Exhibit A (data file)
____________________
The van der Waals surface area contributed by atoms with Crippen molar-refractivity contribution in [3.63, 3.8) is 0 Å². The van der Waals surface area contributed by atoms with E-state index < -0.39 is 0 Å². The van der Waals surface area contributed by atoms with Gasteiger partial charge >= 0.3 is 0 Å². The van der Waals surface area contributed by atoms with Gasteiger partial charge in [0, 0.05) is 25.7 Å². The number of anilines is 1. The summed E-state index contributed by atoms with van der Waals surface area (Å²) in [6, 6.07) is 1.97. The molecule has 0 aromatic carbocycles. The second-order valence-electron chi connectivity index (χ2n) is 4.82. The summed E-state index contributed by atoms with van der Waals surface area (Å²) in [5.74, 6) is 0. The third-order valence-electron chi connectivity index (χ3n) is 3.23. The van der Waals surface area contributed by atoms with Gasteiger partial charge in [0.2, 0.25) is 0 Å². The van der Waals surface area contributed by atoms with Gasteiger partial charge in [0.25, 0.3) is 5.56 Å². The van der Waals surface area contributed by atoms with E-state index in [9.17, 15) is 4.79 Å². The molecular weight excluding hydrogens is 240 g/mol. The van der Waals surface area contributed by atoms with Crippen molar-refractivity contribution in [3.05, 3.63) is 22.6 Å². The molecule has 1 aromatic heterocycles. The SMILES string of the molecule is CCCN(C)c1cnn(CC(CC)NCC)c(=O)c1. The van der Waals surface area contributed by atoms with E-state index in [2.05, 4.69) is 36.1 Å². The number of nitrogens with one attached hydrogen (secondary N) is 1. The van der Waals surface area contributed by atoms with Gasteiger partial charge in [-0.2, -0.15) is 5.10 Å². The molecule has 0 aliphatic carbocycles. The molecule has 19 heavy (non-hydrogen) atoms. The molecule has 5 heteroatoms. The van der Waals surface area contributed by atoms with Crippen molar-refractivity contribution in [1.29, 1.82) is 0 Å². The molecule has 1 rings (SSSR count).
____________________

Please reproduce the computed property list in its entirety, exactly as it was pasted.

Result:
The van der Waals surface area contributed by atoms with Crippen molar-refractivity contribution in [3.63, 3.8) is 0 Å². The van der Waals surface area contributed by atoms with E-state index < -0.39 is 0 Å². The van der Waals surface area contributed by atoms with Gasteiger partial charge >= 0.3 is 0 Å². The van der Waals surface area contributed by atoms with Gasteiger partial charge in [0, 0.05) is 25.7 Å². The number of anilines is 1. The summed E-state index contributed by atoms with van der Waals surface area (Å²) in [6, 6.07) is 1.97. The molecule has 0 aromatic carbocycles. The second-order valence-electron chi connectivity index (χ2n) is 4.82. The summed E-state index contributed by atoms with van der Waals surface area (Å²) in [5.74, 6) is 0. The third-order valence-electron chi connectivity index (χ3n) is 3.23. The van der Waals surface area contributed by atoms with Gasteiger partial charge in [0.2, 0.25) is 0 Å². The van der Waals surface area contributed by atoms with Gasteiger partial charge in [0.25, 0.3) is 5.56 Å². The van der Waals surface area contributed by atoms with E-state index in [9.17, 15) is 4.79 Å². The molecular weight excluding hydrogens is 240 g/mol. The van der Waals surface area contributed by atoms with Crippen molar-refractivity contribution in [3.05, 3.63) is 22.6 Å². The molecule has 1 aromatic heterocycles. The SMILES string of the molecule is CCCN(C)c1cnn(CC(CC)NCC)c(=O)c1. The van der Waals surface area contributed by atoms with E-state index in [2.05, 4.69) is 36.1 Å². The number of nitrogens with one attached hydrogen (secondary N) is 1. The van der Waals surface area contributed by atoms with Gasteiger partial charge in [-0.2, -0.15) is 5.10 Å². The molecule has 0 aliphatic carbocycles. The molecule has 19 heavy (non-hydrogen) atoms. The molecule has 5 heteroatoms. The van der Waals surface area contributed by atoms with Crippen molar-refractivity contribution in [1.29, 1.82) is 0 Å². The molecule has 1 rings (SSSR count).